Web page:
Thursday, August 10, 2017

Do I need a Cloud Access Security Broker (CASB)? What does it do?

When it comes to security in IT, you just aren't allowed to blink. A few years ago no one had heard of a CASB. Look at the latest Security+ exam objectives and it's only a line item in the glossary. But today businesses are waking up to the reality that a CASB is critical to their security design, and if the vendors are to be believed, it's a matter of when, not if, a CASB is rolled into the security infrastructure.

Let's break up the acronym to see why.


  • Cloud - OK, so cloud technologies are ubiquitous these days. Maybe you deal in the heavy stuff - custom content written to Amazon Web Services (AWS), Microsoft Azure, or Google Cloud platform. Maybe you consume prebuilt high profile cloud apps like Google Drive, Office 365, Rackspace, NetSuite, Meraki... the list goes on and on, right? And what was an exception may not yet be the rule, but it is business as usual.
  • Access Security - What's the concern with the cloud? Time and time again it is the consumer's question - where is my data? Is it safe? When you relinquish absolute control over the data management you then have to start trusting your provider. Which would be great if it weren't for the fact that we know there are so many black hats out there constantly looking for vulnerabilities and opportunities. It's hard enough to keep your own environment locked down correctly. Are you going to have to pay attention to every cloud proprietor you do business with as well?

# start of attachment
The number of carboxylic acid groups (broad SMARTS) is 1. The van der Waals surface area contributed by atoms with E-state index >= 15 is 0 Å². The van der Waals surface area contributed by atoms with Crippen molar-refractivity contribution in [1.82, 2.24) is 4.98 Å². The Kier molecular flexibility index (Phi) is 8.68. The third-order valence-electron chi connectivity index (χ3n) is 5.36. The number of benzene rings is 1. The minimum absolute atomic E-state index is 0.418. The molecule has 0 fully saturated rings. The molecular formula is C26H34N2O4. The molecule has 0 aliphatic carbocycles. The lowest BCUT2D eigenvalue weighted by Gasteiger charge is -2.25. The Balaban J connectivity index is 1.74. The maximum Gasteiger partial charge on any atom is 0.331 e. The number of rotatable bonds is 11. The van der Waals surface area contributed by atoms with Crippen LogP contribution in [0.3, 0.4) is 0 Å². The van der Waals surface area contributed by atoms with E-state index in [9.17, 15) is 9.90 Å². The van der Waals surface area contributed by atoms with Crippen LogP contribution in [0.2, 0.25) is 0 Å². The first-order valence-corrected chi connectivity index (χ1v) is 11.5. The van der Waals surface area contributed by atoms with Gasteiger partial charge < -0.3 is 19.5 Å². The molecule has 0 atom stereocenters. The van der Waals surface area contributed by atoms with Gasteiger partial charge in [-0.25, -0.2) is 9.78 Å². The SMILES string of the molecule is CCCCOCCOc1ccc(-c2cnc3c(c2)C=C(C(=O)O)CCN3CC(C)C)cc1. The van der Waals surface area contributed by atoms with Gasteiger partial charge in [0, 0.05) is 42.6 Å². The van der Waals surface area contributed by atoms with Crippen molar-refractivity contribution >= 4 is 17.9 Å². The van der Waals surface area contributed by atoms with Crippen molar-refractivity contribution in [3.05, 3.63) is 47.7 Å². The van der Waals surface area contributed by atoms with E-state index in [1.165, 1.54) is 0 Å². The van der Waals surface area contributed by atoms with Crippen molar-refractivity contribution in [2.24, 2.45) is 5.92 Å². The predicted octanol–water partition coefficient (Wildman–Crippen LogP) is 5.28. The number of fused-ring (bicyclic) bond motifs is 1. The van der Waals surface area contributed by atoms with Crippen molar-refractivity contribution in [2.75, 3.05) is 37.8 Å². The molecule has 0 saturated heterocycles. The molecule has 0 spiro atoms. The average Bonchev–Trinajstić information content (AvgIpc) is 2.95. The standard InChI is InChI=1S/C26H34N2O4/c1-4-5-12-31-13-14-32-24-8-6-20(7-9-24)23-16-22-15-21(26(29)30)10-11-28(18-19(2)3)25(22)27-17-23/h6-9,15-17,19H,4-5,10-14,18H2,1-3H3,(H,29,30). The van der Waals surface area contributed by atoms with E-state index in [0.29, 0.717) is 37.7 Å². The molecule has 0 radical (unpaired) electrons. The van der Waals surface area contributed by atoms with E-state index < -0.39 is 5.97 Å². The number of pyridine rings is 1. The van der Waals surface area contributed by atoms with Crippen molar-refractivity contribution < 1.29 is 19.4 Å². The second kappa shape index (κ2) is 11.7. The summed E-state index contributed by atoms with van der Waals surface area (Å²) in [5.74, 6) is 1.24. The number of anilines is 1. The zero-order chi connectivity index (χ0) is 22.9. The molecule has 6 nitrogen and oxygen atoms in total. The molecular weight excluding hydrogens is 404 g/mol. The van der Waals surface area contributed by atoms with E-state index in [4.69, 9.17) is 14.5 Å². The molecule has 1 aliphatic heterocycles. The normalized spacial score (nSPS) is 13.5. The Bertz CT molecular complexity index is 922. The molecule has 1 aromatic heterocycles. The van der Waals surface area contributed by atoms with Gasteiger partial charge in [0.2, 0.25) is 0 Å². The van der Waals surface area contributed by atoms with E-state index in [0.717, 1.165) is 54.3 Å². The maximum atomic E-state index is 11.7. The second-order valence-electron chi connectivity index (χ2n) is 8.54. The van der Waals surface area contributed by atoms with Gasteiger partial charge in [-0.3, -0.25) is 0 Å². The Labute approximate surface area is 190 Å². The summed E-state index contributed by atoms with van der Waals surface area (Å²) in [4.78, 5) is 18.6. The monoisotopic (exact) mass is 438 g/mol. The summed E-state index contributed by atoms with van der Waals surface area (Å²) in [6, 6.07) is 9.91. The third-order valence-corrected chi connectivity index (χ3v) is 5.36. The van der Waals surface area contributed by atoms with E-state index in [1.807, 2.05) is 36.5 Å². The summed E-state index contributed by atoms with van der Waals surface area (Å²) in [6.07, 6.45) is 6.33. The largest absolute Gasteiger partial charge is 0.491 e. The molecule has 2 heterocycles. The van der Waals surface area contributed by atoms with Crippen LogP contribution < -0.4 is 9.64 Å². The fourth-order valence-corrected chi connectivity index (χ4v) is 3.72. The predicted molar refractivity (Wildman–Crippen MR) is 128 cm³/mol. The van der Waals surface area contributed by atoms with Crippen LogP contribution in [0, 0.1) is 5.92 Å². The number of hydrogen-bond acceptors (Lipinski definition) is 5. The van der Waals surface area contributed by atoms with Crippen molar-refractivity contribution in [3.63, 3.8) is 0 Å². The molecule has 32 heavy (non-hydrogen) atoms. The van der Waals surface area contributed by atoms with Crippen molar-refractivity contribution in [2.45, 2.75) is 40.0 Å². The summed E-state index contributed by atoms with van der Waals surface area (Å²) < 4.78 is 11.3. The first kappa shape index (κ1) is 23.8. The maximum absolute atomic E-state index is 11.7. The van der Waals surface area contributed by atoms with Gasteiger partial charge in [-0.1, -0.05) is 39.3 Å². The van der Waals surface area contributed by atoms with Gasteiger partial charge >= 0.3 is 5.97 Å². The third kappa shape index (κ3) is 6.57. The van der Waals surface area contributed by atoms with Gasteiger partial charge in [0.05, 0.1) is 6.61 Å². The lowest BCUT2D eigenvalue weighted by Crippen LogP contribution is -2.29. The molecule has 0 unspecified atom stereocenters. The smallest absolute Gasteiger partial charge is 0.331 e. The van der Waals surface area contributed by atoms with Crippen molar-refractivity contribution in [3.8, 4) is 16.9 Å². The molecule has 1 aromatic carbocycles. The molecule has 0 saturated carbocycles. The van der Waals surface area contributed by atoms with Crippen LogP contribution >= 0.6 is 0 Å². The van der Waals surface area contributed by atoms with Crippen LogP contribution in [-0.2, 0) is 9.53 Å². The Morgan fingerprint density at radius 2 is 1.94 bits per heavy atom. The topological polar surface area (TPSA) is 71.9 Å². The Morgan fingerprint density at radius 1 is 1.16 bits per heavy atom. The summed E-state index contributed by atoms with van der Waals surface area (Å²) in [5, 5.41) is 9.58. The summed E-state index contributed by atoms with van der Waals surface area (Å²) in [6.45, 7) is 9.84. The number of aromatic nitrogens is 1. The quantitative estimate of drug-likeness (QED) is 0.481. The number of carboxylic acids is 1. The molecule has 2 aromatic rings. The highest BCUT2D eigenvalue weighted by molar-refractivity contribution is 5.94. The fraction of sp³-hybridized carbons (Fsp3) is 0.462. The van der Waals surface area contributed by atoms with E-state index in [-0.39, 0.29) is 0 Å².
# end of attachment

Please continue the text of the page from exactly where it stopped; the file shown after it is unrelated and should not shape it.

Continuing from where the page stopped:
• Broker - So this is where we introduce a middle-man (not to be confused with a man-in-the-middle attack!) - the CASB.  The CASB will be a drop point to lock down the cloud services that YOU need to track. It will give you the access security means to detect and enforce policies regarding acceptable Cloud technology use. 

The job of the CASB then is to allow the IT department to say "Yes" to various cloud technologies without having to worry about sensitive data leakage into untrusted environments. This can mean protection in the form of real time monitoring of traffic to provide Data Loss Prevention (DLP) and/or encryption of sensitive files. It also means that a single sign on through the CASB to access cloud services that don't support SSO themselves. THAT in turn can grant you tools for access control based on your own internal user accounts, which can be disabled and easily audited. In other words - Booya! You're in control again.

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